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By Aimee Donnellan
LONDON, June 3 (IFR) - Bank of Ireland is preparing to boost its capital reserves with the sale of a euro-denominated Tier 2 bond - its first since December 2012.
The deal will be a 10-year non-call five and could emerge as early as Wednesday provided market conditions are suitable, according to a banker close to the situation.
“If feedback allows we will print this deal as soon as it’s ready,” said a lead managing banker.
The bond offering is expected to be rated B by S&P and will be managed by BNP Paribas, Davy, Deutsche Bank, Morgan Stanley and UBS.
“Conditions are pretty good as the appetite for Tier 2 debt has been really strong as we have seen from deals like Standard Chartered.”
Standard Chartered received over £2.25bn orders for a £900m 20-year Tier 2 bond offering earlier on Tuesday as investors rushed to get their hands on longer-dated subordinated debt.
Bank of Ireland, the only Irish lender to escape nationalization, is likely to benefit from the fact that it has been on an upward trajectory since it returned to the public debt markets, with a covered bond, in 2012.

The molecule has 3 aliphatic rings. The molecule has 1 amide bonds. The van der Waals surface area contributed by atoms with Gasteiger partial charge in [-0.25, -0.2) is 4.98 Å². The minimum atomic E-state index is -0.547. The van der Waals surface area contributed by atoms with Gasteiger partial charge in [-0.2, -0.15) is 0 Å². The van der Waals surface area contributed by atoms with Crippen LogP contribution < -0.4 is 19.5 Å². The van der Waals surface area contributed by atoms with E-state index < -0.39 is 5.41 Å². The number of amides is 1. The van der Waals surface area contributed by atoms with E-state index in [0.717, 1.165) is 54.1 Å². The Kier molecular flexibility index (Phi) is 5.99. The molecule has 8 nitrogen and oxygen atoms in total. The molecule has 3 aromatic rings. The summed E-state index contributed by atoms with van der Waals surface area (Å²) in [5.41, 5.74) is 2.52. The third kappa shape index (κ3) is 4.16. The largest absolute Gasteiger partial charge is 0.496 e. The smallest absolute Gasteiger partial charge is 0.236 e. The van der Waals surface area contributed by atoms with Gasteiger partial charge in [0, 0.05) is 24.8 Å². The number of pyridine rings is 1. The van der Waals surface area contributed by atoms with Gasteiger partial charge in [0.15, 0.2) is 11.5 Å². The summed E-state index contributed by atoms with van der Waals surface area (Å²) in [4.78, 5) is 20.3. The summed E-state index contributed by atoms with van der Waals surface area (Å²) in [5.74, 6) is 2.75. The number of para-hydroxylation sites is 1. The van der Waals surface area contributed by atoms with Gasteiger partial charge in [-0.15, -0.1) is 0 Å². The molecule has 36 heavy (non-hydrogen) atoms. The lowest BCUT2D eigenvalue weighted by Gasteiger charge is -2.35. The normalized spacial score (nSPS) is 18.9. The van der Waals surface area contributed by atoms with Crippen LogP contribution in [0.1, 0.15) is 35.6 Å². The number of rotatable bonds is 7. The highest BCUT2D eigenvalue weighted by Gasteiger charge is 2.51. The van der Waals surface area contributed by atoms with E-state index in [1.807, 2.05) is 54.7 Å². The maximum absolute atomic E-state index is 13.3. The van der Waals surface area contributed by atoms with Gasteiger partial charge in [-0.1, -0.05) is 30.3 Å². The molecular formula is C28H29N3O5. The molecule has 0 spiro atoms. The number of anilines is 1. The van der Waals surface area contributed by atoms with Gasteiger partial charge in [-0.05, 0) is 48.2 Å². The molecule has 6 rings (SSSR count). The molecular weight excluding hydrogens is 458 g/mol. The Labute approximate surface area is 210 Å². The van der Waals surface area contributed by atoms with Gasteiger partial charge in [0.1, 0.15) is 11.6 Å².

Since then it has sold senior debt, a 250m 10% Tier 2 bond, and the Irish government sold to investors the Bank of Ireland CoCos it owned.
More recently the bank raised 580m through a share sale that was part of a milestone deal to repay 1.9bn to the state, handing the government a timely financial boost.
Bank of Ireland escaped falling into full state control after the last stress tests, when a group of North American investors led by Wilbur Ross and Prem Watsa bought a 35% stake just months after Ireland was bailed out. (Reporting by Aimee Donnellan, editing by Julian Baker, Alex Chambers)